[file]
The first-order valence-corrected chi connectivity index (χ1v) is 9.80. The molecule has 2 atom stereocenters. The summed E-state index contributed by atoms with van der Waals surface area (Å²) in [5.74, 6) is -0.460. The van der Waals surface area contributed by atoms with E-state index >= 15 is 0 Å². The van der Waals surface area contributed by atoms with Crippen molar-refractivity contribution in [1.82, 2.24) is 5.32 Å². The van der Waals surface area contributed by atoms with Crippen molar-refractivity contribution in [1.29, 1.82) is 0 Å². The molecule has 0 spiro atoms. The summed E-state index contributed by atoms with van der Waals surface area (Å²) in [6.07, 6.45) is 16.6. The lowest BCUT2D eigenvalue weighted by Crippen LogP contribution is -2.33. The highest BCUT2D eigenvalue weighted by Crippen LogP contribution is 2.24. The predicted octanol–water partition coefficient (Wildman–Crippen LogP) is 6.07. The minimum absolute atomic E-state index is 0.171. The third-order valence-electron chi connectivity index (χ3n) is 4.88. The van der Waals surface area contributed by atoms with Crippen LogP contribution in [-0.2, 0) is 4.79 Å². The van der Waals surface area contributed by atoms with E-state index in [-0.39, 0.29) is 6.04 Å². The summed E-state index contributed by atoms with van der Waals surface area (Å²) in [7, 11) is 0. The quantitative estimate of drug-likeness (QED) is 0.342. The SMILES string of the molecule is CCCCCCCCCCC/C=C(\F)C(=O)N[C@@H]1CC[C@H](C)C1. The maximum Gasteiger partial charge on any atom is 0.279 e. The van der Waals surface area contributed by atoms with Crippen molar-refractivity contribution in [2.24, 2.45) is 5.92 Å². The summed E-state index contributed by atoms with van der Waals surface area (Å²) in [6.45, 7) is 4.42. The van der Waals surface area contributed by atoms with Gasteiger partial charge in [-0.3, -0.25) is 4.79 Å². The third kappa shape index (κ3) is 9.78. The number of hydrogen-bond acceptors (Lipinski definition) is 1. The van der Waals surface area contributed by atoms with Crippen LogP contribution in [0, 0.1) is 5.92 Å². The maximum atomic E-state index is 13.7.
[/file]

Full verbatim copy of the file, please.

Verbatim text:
The first-order valence-corrected chi connectivity index (χ1v) is 9.80. The molecule has 2 atom stereocenters. The summed E-state index contributed by atoms with van der Waals surface area (Å²) in [5.74, 6) is -0.460. The van der Waals surface area contributed by atoms with E-state index >= 15 is 0 Å². The van der Waals surface area contributed by atoms with Crippen molar-refractivity contribution in [1.82, 2.24) is 5.32 Å². The van der Waals surface area contributed by atoms with Crippen molar-refractivity contribution in [1.29, 1.82) is 0 Å². The molecule has 0 spiro atoms. The summed E-state index contributed by atoms with van der Waals surface area (Å²) in [6.07, 6.45) is 16.6. The lowest BCUT2D eigenvalue weighted by Crippen LogP contribution is -2.33. The highest BCUT2D eigenvalue weighted by Crippen LogP contribution is 2.24. The predicted octanol–water partition coefficient (Wildman–Crippen LogP) is 6.07. The minimum absolute atomic E-state index is 0.171. The third-order valence-electron chi connectivity index (χ3n) is 4.88. The van der Waals surface area contributed by atoms with Crippen LogP contribution in [-0.2, 0) is 4.79 Å². The van der Waals surface area contributed by atoms with E-state index in [-0.39, 0.29) is 6.04 Å². The summed E-state index contributed by atoms with van der Waals surface area (Å²) in [7, 11) is 0. The quantitative estimate of drug-likeness (QED) is 0.342. The SMILES string of the molecule is CCCCCCCCCCC/C=C(\F)C(=O)N[C@@H]1CC[C@H](C)C1. The maximum Gasteiger partial charge on any atom is 0.279 e. The van der Waals surface area contributed by atoms with Crippen molar-refractivity contribution in [2.24, 2.45) is 5.92 Å². The summed E-state index contributed by atoms with van der Waals surface area (Å²) in [6.45, 7) is 4.42. The van der Waals surface area contributed by atoms with Gasteiger partial charge in [-0.3, -0.25) is 4.79 Å². The third kappa shape index (κ3) is 9.78. The number of hydrogen-bond acceptors (Lipinski definition) is 1. The van der Waals surface area contributed by atoms with Crippen LogP contribution in [0, 0.1) is 5.92 Å². The maximum atomic E-state index is 13.7.